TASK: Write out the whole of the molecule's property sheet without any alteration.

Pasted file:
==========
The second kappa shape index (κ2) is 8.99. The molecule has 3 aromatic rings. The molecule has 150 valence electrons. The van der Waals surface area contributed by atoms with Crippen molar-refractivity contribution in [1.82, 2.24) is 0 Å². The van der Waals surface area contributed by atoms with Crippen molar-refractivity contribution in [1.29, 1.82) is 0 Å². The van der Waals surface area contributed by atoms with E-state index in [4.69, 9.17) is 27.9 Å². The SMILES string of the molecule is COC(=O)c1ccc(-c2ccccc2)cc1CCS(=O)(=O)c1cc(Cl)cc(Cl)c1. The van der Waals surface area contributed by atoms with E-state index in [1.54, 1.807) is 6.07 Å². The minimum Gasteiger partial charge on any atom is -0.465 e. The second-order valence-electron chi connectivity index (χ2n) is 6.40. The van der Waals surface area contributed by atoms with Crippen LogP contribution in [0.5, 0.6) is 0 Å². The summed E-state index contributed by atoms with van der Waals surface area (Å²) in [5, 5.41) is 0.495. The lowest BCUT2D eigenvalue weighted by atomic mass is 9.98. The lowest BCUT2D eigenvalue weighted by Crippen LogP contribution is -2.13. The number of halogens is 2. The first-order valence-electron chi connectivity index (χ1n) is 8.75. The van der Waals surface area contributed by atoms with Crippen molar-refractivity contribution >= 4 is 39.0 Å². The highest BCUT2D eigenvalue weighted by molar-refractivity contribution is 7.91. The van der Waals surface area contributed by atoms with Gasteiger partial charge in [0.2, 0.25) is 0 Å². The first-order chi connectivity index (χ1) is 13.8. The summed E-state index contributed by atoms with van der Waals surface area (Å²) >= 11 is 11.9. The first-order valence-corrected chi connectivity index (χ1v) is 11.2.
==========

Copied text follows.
The second kappa shape index (κ2) is 8.99. The molecule has 3 aromatic rings. The molecule has 150 valence electrons. The van der Waals surface area contributed by atoms with Crippen molar-refractivity contribution in [1.82, 2.24) is 0 Å². The van der Waals surface area contributed by atoms with Crippen molar-refractivity contribution in [1.29, 1.82) is 0 Å². The van der Waals surface area contributed by atoms with E-state index in [4.69, 9.17) is 27.9 Å². The SMILES string of the molecule is COC(=O)c1ccc(-c2ccccc2)cc1CCS(=O)(=O)c1cc(Cl)cc(Cl)c1. The van der Waals surface area contributed by atoms with E-state index in [1.54, 1.807) is 6.07 Å². The minimum Gasteiger partial charge on any atom is -0.465 e. The second-order valence-electron chi connectivity index (χ2n) is 6.40. The van der Waals surface area contributed by atoms with Crippen LogP contribution in [0.5, 0.6) is 0 Å². The summed E-state index contributed by atoms with van der Waals surface area (Å²) in [5, 5.41) is 0.495. The lowest BCUT2D eigenvalue weighted by atomic mass is 9.98. The lowest BCUT2D eigenvalue weighted by Crippen LogP contribution is -2.13. The number of halogens is 2. The first-order valence-electron chi connectivity index (χ1n) is 8.75. The van der Waals surface area contributed by atoms with Crippen molar-refractivity contribution >= 4 is 39.0 Å². The highest BCUT2D eigenvalue weighted by molar-refractivity contribution is 7.91. The van der Waals surface area contributed by atoms with Gasteiger partial charge in [0.2, 0.25) is 0 Å². The first-order chi connectivity index (χ1) is 13.8. The summed E-state index contributed by atoms with van der Waals surface area (Å²) >= 11 is 11.9. The first-order valence-corrected chi connectivity index (χ1v) is 11.2.